If I Forget Thee, O Jerusalem                                                      
Dear Friends,

On Wednesday of this week, we celebrate Yom Yerushalayim; this year marks 50 years since the reunification of Jerusalem when the Old City was won back from the Jordanians in the 1967 Six-Day War. Any Jew alive and aware during that miraculous time might recall the unique feeling of ecstasy that accompanied Israel’s achievement, and the photos of the battle-hardened Israeli soldiers weeping at the Kotel, the Western Wall, until then known as the Wailing Wall, moved every Jew who cared about being a Jew. Their victory was not felt by the Israelis alone – it was a victory for Jews worldwide, igniting a revival of Jewish identity, even sparking the creation of Jewish studies programs throughout the world. For Israel, it began a seven year period of euphoria, mitigated only by the Yom Kippur War in 1973. 

The history of Jerusalem has certainly been tragically contentious ever since, with the Arab world still claiming that they have the sole right to the Temple Mount especially, where three mosques stand, most notably the golden Dome of the Rock. Yet the Old City, which for 19 years had been bereft of Jews, is now again a truly international city under Israeli stewardship, where Muslims, Christians, and Jews have access to their holy sites and where ongoing archaeological work continues to yield discoveries that increase our understanding of the origins and development of all three Western religions. 

Jerusalem remains a dizzying mix of the old and the new, and to walk anywhere in the city, either in the newer western side or in the ancient eastern side, is to live on a different plane of existence. If you have not walked its streets, you owe it to yourself to do so. It might not always feel like a holy experience – in fact, I no longer feel the power of the Western Wall because of the unfortunate politics and the continued, unequal separation of men and women at the Kotel. Yet there are times that I have been there when Jerusalem seemed to be a place apart from reality, where the boundary between the earthly Jerusalem and the mirror, heavenly Jerusalem was blurred.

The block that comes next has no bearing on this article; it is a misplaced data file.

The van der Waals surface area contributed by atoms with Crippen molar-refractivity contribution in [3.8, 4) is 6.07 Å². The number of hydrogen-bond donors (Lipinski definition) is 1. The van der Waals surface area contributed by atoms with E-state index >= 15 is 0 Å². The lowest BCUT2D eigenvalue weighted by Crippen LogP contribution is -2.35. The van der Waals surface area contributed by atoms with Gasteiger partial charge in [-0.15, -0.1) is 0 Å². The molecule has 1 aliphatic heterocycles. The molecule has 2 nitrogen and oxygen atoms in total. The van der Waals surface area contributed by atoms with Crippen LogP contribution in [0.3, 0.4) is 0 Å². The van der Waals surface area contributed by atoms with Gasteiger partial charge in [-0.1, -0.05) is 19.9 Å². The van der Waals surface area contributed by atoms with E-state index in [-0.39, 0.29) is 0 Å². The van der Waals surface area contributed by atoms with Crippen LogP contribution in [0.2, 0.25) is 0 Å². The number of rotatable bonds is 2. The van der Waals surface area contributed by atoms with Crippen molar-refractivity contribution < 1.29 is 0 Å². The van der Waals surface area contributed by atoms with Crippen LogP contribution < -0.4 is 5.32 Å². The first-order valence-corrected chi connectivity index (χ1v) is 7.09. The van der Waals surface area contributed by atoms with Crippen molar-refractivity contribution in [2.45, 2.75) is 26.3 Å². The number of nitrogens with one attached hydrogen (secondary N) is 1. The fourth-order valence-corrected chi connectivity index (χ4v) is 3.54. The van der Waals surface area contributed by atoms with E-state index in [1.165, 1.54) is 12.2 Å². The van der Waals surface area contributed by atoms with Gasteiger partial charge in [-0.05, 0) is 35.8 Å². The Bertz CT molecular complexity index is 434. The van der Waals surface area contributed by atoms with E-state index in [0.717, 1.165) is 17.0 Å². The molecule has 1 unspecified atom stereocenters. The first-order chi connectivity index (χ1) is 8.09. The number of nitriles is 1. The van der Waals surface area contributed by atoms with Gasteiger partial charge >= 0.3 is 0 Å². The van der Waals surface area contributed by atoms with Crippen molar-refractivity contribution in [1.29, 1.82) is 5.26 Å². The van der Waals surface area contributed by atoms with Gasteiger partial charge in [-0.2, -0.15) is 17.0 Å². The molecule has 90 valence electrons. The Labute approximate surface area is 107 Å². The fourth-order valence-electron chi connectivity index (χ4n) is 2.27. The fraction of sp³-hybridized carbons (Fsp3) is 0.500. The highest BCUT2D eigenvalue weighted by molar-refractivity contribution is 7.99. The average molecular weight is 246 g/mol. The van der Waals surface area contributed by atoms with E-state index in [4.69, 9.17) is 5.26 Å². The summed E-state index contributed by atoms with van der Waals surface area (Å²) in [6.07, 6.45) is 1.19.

May the spark of godliness in each of us motivate us to support her and all of her inhabitants, to attest to her glory, and to fight for her continued status as the spiritual and actual heart of Eretz Yisrael.

ה  אִם-אֶשְׁכָּחֵךְ יְרוּשָׁלִָם, תִּשְׁכַּח יְמִינִי.

ו  תִּדְבַּק-לְשׁוֹנִי לְחִכִּי, אִם-לֹא אֶזְכְּרֵכִי:
אִם-לֹא אַעֲלֶה אֶת-יְרוּשָׁלִַם עַל רֹאשׁ שִׂמְחָתִי.


 “If I forget thee, O Jerusalem,” says Psalm 137, “let my right hand forget her cunning. Let my tongue cleave to the roof of my mouth, if I remember thee not, if I set not Jerusalem above my chiefest joy.” 


Let us sing together one of the three songs on your song sheets and celebrate, despite her challenges, the miracle that is Jerusalem.


Shabbat Shalom!